Thursday, October 30, 2008

Webvid 7c - Air Guitar Rehearsal 10/18 @ Chez Bushwick

(apparently the Yeah Yeah Yeahs have a tight watch on YouTube, and aren't letting people post videos with their music in them. Good thing there's and a million other sites to post on. WORKING video now below!)


Lillie and I returned to our "let's pretend we're rock gods" movement practice this past saturday, bringing new AOMC dancers Alex and Carlos along with us. It was great to have some new mind/bodies bringing in different movement and viewpoints to the improvisation, and it also felt surprisingly wonderful to get that movement back in my body, getting the chance to thrash and strut around.

But as much as I love how it feels, and despite the fact that I am interested in watching the improvisations, I'm still bugged by nagging feelings. Is it too silly? Not accurate enough? Self Indulgent? Lacking umph? It's obviously not postmodern, never-been-seen, or subtle. But since when am I so interested in any of those things?

I think the thing that "worries" me the most about it (the basic idea, by the way, is an air guitar solo that starts with the dancer in control of the movement and ends up with the movement in control of the dancer) is the audience's response. I know, I know, don't think about the audience, don't worry about what they'll say. But (as I've stated before) i think its both contradictory and dumb, as the same people that give that advise will also warn you not to be too self indulgent and urge you to present well edited work. There is no way to pacify, so (for now) i think that considering the audience is perfectly legitimate. So that's what i'm doing right now - putting these clips up to see what will fly. Please don't worry about censoring yourself - we know it's silly, we know it needs work, but yes, i'm putting it up anyway because i think it's entertaining, engaging in some context, and really fun to do. I think there's something there. However, even if your comment is "there's nothing there" i'd still love to hear it.

For instance, Brian, from my internship, mentioned that he really liked seeing the men dance it - that before it made him dubious that it was a statement "about" something (women's-lib inclined, he said) and that if it was "about" something that he didn't understand those type of dances. He said that seeing four people do it, it became more about how it started as guitar, and then the movement eventually became just movement for movement's sake. Gerrit mentioned that his preference was for the solos that got into the more abstract movements - he enjoyed seeing the literal guitar movement weaving in and out, but liked seeing what the eventual amplified abstractions of that movement was. Ulises thought it was really bad. Jeremy was worried it would be too self indulgent. All of these things are interesting to me.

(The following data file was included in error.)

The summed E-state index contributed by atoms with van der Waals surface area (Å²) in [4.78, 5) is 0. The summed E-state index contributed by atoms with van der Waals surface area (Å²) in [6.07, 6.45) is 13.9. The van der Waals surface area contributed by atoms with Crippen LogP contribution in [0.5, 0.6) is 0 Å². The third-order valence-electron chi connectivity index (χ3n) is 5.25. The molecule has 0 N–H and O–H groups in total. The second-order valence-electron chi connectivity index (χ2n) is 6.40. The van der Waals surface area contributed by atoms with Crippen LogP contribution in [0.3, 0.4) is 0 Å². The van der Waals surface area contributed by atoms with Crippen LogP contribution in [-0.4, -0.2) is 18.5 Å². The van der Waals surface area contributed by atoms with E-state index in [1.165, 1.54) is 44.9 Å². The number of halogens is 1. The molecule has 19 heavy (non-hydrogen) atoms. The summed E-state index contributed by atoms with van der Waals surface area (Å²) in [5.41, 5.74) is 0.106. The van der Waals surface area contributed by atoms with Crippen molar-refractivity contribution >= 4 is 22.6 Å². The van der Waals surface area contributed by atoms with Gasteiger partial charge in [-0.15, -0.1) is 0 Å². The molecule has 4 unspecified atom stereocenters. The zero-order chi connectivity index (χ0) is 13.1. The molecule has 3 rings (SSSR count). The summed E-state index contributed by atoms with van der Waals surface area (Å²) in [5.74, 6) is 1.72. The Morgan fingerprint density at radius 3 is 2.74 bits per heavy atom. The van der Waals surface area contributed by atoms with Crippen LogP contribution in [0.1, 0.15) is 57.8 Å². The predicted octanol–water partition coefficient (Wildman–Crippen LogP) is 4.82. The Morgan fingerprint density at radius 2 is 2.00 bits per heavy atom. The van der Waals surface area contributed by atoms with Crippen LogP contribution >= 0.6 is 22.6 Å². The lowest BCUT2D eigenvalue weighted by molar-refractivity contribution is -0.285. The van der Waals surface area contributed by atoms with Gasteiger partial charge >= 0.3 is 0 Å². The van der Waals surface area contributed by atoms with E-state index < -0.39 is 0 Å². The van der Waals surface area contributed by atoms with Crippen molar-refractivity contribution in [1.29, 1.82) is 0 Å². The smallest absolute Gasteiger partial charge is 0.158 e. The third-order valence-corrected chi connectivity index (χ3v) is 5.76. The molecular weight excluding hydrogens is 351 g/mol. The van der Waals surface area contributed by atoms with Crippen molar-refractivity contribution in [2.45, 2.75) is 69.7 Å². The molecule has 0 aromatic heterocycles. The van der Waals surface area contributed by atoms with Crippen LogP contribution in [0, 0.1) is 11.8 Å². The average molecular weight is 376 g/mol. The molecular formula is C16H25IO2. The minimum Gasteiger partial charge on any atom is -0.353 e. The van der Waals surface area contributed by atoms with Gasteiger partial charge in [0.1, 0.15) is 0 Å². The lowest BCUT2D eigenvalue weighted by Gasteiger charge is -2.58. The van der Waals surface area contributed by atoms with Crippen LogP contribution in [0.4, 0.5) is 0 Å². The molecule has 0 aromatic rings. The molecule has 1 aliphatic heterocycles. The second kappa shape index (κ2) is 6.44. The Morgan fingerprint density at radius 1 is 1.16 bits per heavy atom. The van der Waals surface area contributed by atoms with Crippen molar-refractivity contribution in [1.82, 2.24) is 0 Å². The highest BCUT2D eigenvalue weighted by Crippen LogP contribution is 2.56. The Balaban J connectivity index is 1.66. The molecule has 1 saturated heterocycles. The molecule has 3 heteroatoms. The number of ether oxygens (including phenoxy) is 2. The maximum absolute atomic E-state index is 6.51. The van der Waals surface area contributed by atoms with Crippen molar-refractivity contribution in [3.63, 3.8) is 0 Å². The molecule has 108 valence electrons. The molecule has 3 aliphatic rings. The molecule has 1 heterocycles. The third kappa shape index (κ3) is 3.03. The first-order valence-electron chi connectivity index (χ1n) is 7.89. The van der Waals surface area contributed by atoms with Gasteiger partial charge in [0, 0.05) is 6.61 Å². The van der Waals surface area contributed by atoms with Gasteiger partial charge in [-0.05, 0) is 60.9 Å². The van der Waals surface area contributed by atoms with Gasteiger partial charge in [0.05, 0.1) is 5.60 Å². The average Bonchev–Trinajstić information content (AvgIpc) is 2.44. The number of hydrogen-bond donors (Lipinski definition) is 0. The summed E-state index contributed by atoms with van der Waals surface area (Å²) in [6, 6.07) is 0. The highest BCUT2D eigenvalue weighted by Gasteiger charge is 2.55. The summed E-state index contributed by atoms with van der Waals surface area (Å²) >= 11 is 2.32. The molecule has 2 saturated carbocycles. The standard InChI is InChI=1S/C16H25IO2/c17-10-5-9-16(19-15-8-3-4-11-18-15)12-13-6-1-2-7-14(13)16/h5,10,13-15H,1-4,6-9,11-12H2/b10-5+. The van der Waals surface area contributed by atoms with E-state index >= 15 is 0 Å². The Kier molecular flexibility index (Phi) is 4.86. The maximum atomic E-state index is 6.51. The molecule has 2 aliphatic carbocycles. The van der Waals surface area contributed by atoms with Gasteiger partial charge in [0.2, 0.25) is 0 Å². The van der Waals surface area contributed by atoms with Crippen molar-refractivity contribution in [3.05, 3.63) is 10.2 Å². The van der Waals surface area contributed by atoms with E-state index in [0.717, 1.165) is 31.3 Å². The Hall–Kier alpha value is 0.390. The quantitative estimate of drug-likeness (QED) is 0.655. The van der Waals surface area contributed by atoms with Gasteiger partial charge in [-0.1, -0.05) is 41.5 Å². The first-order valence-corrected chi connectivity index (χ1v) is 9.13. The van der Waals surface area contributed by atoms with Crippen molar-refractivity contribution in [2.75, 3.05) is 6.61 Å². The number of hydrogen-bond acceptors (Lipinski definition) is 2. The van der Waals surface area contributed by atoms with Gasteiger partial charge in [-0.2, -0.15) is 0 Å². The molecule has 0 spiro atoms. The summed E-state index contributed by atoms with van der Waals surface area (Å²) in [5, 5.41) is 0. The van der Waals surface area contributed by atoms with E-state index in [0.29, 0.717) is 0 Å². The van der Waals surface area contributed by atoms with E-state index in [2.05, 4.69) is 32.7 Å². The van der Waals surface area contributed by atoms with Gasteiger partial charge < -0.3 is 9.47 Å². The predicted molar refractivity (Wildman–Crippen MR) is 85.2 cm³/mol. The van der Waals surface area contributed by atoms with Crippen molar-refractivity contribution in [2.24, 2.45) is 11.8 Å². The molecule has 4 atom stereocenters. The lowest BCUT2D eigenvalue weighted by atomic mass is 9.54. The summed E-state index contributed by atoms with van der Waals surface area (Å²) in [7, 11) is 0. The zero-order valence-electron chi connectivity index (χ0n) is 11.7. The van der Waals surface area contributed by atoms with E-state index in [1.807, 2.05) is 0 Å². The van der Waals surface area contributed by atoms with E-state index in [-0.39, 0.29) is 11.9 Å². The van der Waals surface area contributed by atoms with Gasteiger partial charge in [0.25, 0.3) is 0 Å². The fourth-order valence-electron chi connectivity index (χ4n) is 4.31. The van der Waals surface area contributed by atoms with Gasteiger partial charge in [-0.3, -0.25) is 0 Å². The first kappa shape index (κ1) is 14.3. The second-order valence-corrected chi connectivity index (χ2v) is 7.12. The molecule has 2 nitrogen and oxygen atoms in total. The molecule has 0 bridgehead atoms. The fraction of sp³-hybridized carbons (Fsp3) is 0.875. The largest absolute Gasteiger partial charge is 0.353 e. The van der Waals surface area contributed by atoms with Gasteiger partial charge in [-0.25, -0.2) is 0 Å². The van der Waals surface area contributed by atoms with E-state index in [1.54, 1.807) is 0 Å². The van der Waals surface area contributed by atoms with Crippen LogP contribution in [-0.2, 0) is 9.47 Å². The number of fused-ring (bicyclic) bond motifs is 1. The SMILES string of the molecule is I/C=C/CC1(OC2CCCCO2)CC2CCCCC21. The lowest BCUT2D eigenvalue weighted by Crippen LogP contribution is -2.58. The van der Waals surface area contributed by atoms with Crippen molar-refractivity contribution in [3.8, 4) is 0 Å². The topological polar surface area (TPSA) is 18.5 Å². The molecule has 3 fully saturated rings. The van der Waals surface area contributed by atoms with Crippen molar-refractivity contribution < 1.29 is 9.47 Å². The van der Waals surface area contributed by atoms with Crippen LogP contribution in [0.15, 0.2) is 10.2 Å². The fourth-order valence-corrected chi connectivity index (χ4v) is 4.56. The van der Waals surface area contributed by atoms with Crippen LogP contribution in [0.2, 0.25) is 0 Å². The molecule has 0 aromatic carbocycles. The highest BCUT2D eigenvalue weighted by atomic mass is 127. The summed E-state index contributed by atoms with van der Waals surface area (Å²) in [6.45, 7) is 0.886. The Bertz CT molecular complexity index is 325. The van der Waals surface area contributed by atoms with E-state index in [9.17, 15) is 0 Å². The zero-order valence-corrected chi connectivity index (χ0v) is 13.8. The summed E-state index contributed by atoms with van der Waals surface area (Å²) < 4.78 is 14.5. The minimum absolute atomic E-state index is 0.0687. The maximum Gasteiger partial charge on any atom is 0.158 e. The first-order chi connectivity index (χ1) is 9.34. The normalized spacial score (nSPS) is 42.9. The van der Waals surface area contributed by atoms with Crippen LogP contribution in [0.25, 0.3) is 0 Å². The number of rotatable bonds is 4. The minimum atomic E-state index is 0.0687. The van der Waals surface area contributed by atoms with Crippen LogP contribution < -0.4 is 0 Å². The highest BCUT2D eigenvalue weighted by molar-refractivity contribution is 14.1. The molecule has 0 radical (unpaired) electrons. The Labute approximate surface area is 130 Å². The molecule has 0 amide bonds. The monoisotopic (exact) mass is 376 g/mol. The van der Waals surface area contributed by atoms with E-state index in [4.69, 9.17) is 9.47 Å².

If you're unsure of where to start, here are some questions you could respond to specifically:
- what is your first reaction upon seeing this movement?
- does it change your watching of the dance when it's a female versus a male dancer?
- is this "about" anything to you?
- what movement specifically are most easily identifiable as "guitar" or "rock god" movements?
- what's your reaction as the movement gets more abstract?
- Is this "worth your time" to watch? Is it engaging? entertaining? silly? boring? frustrating? why?
- does it make you want to move? does it make you want to tell us how to move?

We each took a turn (alex, carlos, lillie, and i) doing two rounds through the song ("Man" by the Yeah Yeah Yeahs). I made two videos out of it - the first is an edit together of all four, and the second is all four at the same time, so you can compare linearly. Would love to hear what you think!


jpheiffer said...

I think it is probably an enjoyable experience for you because you know the people doing it. I find it boring. If there was some possibility for audience participation, or at least a way for the audience to really connect with the people air guitaring it might be a more enjoyable experience.

On another note, the movement looks contrived. A lot of the movement seems to come from the music as opposed to the simulated creation of music. If the focus of the dancer was the guitar, not the music, and some of the extraneous movement was edited it might be a more connected experience for the audience.

Sarah A.O. Rosner/The AOMC said...

hm. I'm interested i what you said about the audience having some way to connect. I read into that statement "some way to interact" but on second look maybe that's not what you're saying.

As an audience member, would it be more important to you to feel like you had some hand in it's being, or just that you connected to it on some emotional/intellectual/philosophical/kinetic level? Or am i missing what you're saying?

jpheiffer said...

Yes, as suggestions. Some way to interact might be good. Why couldn't some one from the audience come on stage and air guitar? A few people? Maybe that's not where you're going at all, but I don't see anything about your exercise that wouldn't translate pretty well to a willing audience member.

As for the second part, which is more of an emphasis for me, there is some sort of emotional connection I desire. Maybe I want to feel like this person is my buddy and I'm watching him rock out. That could be fun. Maybe all it needs is a sense of humor about it. A sense that the "guitarist" is aware of how ridiculous what they're doing is. Then the audience could be in on the joke, as opposed to wasting their time watching a dancer poorly air guitar.

Sarah A.O. Rosner/The AOMC said...


it's changed a bunch.
excited to see what you think of the new version...
will post soon.